Working Life

How I made my own opportunities

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Science  18 Mar 2016:
Vol. 351, Issue 6279, pp. 1358
DOI: 10.1126/science.351.6279.1358

Like many other medical students in Pakistan, during my first year of medical school I aspired to become a neurosurgeon to enjoy a lucrative lifestyle and high social status. But all that changed when I was diagnosed with depression during my second year. Although painful, the experience instilled in me a passion for psychiatry, a field that has yet to establish itself in Pakistan. Today, my dream is to improve mental health care for mothers and children in low- and middle-income countries. I want to take a combined academic and clinical approach, but I have found many obstacles to pursuing research in Pakistan. Persistence and an ability to leverage whatever resources I can find have been key to my success thus far.


“Over time, I also learned to reach out to get more help.”

At first, I found few research opportunities and mentors. In Pakistan, it is unusual for medical students to pursue research. At my university hospital, clinicians with a strong research background were rare, especially in a field like psychiatry. Also, I was not at the top of my class, and several faculty members I approached tried to discourage me from pursuing research by saying it would be overwhelming alongside my medical studies.

I finally found a mentor during my third year of medical school. Our lecturer in physical medicine and rehabilitation believed in the importance of research and invited me and other interested students to join him on a project investigating the attitudes of Pakistani medical students and faculty members toward plagiarism.

Through this lecturer I also learned about AuthorAID, an international development program coordinated by the U.K.-based charity INASP that aims to help researchers in developing countries publish their research. I used AuthorAID and its online library to learn about the scientific method, research design, and the writing and publishing processes. I deepened my biostatistics skills by reading books, taking free courses that I found online, attending webinars offered by research agencies in Pakistan, and teaching myself how to use statistics software packages.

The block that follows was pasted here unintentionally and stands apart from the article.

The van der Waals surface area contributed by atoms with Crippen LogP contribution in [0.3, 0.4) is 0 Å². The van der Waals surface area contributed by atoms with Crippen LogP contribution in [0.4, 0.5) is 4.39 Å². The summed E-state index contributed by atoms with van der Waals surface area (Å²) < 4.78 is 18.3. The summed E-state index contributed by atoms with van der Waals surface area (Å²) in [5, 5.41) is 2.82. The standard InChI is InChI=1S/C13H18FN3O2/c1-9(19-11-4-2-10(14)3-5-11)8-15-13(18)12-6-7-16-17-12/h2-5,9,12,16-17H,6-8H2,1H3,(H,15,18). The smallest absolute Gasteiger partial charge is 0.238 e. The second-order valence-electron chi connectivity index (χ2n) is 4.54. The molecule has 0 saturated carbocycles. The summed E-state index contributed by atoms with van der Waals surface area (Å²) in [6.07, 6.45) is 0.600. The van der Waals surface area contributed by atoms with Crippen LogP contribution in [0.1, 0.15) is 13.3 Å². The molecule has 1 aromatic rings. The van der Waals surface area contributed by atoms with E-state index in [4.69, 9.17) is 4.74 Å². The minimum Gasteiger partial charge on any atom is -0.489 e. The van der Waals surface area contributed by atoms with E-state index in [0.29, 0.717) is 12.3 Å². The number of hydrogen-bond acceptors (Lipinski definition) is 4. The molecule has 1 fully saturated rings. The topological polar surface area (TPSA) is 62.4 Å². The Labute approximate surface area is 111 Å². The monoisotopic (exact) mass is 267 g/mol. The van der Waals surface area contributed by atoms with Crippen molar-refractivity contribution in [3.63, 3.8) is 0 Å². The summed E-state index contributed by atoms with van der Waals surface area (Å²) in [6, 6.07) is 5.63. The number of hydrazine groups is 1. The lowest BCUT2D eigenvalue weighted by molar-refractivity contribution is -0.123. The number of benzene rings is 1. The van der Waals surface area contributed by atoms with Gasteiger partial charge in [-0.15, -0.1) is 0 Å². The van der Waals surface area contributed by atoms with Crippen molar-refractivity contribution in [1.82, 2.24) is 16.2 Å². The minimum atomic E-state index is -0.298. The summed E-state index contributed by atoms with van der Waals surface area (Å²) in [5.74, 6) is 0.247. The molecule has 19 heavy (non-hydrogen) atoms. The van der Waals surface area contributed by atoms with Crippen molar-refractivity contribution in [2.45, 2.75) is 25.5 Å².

Over time, I also learned to reach out to get more help. While working on the plagiarism project, I got in touch with the scientist at the University of Rijeka in Croatia who had developed the original survey questionnaire. I was thrilled when she agreed to teach me while she conducted the validation analysis and wrote up the results. A few months later, I was able to use what I had learned to survey the mental well-being of Pakistani health care professionals. With language help from AuthorAID in the Eastern Mediterranean (a separate AuthorAID project), I published a first-author paper about the work. Since then, I have been grateful to receive email supervision from researchers I have contacted in the United States, the United Kingdom, and Japan. This has helped me further expand my skills and pursue other scientific interests, which today include the psychosocial factors in Pakistan that affect anxiety and depression during pregnancy.

I pay it forward by sharing my knowledge with junior students at my institution through workshops and collaborations. Challenges remain, however. In particular, there is little financial support for research in Pakistan, especially for undergraduates, and my co-authors and I have had to put in our own money while trying to be as frugal as possible.

I have a long way to go to fulfill my dream. After I graduate this summer, I plan to complete both my clinical and research training, ideally in the United States. In addition to establishing a clinical practice, I hope one day to set up an epidemiological research center in Pakistan that would help improve the standard of care for mothers and children with mental health issues. But my experiences so far have encouraged me to believe that if I work hard, persevere, and make the most of the resources available, I can reach my most far-fetched ambitions.

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